“Ever since growing up sailing around the world with my family on our homemade yacht, I’ve had a burning desire to continue travelling – continue pushing back the limits to my experiences. I’m only 25, yet already this passion has led me to visit places and see things that few - if any - have ever experienced before. With an ever growing network of great contacts – including Landwide Satellite Solutions, and the Australian Geographic Society which in 2004 presented me with their ‘Young Adventurer of the Year’ award – my journeys have become increasingly remote and consequently more exciting.
Just recently my hiking partner Clark Carter and I returned from the second part of our ‘1000 Hour Day Expedition’ a world-first, unsupported 70-day expedition across Victoria Island in the arctic. Hauling almost ¼ ton of food and supplies behind each of us in our homemade PACs (Paddleable Amphibious Carts), I’ve had an Arctic Wolf stride within two meters then actually play with me. I’ve been chased by a pack of 9 Wolves and experienced the awe of standing there as a Polar Bear lumbered towards me. Paddling past blue icebergs and in sub zero temperatures where every splash turned our drysuits into suits of armour while curious seals surfaced beside us… In Tasmania’s isolated South Western Wilderness with mate Jasper Timm I’ve stumbled upon sperm whale teeth, stranded whales, a previously unknown breeding colony of Australian fur seals, and fought through an endlessly impenetrable five meter high wall of scrub with a machete. Other journeys have seen me trudging through waist-high snow, sleeping in an igloo, sailing almost half way around the world across the Southern Ocean – all unforgettable memories that fuel my burning desire to go further, and experience more.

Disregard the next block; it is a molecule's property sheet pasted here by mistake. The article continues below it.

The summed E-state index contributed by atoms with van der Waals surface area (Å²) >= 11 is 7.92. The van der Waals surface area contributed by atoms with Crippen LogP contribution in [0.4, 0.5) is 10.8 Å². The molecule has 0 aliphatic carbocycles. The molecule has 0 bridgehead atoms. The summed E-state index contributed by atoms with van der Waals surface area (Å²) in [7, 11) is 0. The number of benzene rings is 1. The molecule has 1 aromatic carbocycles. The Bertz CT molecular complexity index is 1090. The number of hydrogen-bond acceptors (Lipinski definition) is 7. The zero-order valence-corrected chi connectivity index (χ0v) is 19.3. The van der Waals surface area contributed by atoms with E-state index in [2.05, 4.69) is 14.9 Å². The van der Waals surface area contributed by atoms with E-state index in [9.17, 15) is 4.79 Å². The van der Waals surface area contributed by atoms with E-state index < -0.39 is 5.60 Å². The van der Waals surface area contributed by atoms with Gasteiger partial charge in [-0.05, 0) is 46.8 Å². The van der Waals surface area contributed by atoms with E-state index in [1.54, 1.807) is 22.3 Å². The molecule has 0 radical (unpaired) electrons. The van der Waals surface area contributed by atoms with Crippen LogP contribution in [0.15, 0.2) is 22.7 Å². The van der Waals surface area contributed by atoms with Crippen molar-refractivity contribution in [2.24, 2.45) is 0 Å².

Extreme isolation, although one of the biggest attractions, is itself, one of the biggest dangers. Should something go wrong, you can’t just scream for help, or wait for someone to come past – they never will. A reliable communication strategy is at the centre of all of my expeditions, and the heart of this system is either one or even two satellite mobile phones. Whether simply used to report positions back home, or to summon help if your partner has been bitten by a snake or broken a leg – the ability to communicate with the outside world from its harshest outposts can be the difference between life and death. Just the knowledge that if something did go wrong that you could call for help (even if such help may be many hours away), sets my mind at ease, and goes a long way in reassuring friends, family and sponsors, who are often waiting for weeks if not months, back at home. On this latest venture, we used the satellite phones to do live TV interviews while standing, shivering, atop an iceberg or huddled in the tent. I also link the satellite phone up to a tiny laptop computer allowing me internet access to update my wesbite – complete with photographs – from anywhere on the globe. The power of such technology is incredible, letting us share our experiences with people all over the world. John Booth at Landwide Satellite Solutions has become an ever more central part of my journeys, keeping me up to date with new and future technologies, and always – always – there to cheerfully solve any technical queries or hunt down a phone for me at a moment’s notice.